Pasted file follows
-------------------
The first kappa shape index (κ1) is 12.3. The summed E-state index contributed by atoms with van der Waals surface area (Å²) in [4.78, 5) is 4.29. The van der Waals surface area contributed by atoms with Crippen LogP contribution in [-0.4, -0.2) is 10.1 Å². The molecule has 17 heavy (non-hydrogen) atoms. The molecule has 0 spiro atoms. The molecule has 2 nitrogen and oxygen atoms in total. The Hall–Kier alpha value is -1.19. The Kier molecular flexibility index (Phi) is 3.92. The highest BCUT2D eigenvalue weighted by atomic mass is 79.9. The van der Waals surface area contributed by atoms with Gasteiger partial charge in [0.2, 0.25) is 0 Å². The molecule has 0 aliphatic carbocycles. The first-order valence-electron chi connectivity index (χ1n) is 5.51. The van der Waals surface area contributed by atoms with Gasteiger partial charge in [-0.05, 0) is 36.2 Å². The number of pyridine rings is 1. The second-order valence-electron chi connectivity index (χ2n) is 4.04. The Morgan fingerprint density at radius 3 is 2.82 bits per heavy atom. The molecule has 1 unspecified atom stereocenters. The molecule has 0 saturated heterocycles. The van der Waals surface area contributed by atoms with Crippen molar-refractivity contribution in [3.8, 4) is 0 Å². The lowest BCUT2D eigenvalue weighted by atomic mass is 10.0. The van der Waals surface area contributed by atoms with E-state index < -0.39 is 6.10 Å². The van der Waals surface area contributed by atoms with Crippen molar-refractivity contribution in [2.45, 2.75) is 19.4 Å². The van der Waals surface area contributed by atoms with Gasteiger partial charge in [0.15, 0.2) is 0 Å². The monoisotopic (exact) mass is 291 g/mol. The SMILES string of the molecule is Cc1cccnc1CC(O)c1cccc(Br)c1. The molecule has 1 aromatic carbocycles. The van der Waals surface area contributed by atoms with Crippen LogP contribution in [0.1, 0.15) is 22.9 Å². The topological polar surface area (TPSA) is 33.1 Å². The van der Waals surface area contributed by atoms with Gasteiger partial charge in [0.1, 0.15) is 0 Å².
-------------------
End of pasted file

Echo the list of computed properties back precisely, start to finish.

The first kappa shape index (κ1) is 12.3. The summed E-state index contributed by atoms with van der Waals surface area (Å²) in [4.78, 5) is 4.29. The van der Waals surface area contributed by atoms with Crippen LogP contribution in [-0.4, -0.2) is 10.1 Å². The molecule has 17 heavy (non-hydrogen) atoms. The molecule has 0 spiro atoms. The molecule has 2 nitrogen and oxygen atoms in total. The Hall–Kier alpha value is -1.19. The Kier molecular flexibility index (Phi) is 3.92. The highest BCUT2D eigenvalue weighted by atomic mass is 79.9. The van der Waals surface area contributed by atoms with Gasteiger partial charge in [0.2, 0.25) is 0 Å². The molecule has 0 aliphatic carbocycles. The first-order valence-electron chi connectivity index (χ1n) is 5.51. The van der Waals surface area contributed by atoms with Gasteiger partial charge in [-0.05, 0) is 36.2 Å². The number of pyridine rings is 1. The second-order valence-electron chi connectivity index (χ2n) is 4.04. The Morgan fingerprint density at radius 3 is 2.82 bits per heavy atom. The molecule has 1 unspecified atom stereocenters. The molecule has 0 saturated heterocycles. The van der Waals surface area contributed by atoms with Crippen molar-refractivity contribution in [3.8, 4) is 0 Å². The lowest BCUT2D eigenvalue weighted by atomic mass is 10.0. The van der Waals surface area contributed by atoms with E-state index < -0.39 is 6.10 Å². The van der Waals surface area contributed by atoms with Crippen molar-refractivity contribution in [2.45, 2.75) is 19.4 Å². The van der Waals surface area contributed by atoms with Gasteiger partial charge in [0.15, 0.2) is 0 Å². The monoisotopic (exact) mass is 291 g/mol. The SMILES string of the molecule is Cc1cccnc1CC(O)c1cccc(Br)c1. The molecule has 1 aromatic carbocycles. The van der Waals surface area contributed by atoms with Crippen LogP contribution in [0.1, 0.15) is 22.9 Å². The topological polar surface area (TPSA) is 33.1 Å². The van der Waals surface area contributed by atoms with Gasteiger partial charge in [0.1, 0.15) is 0 Å².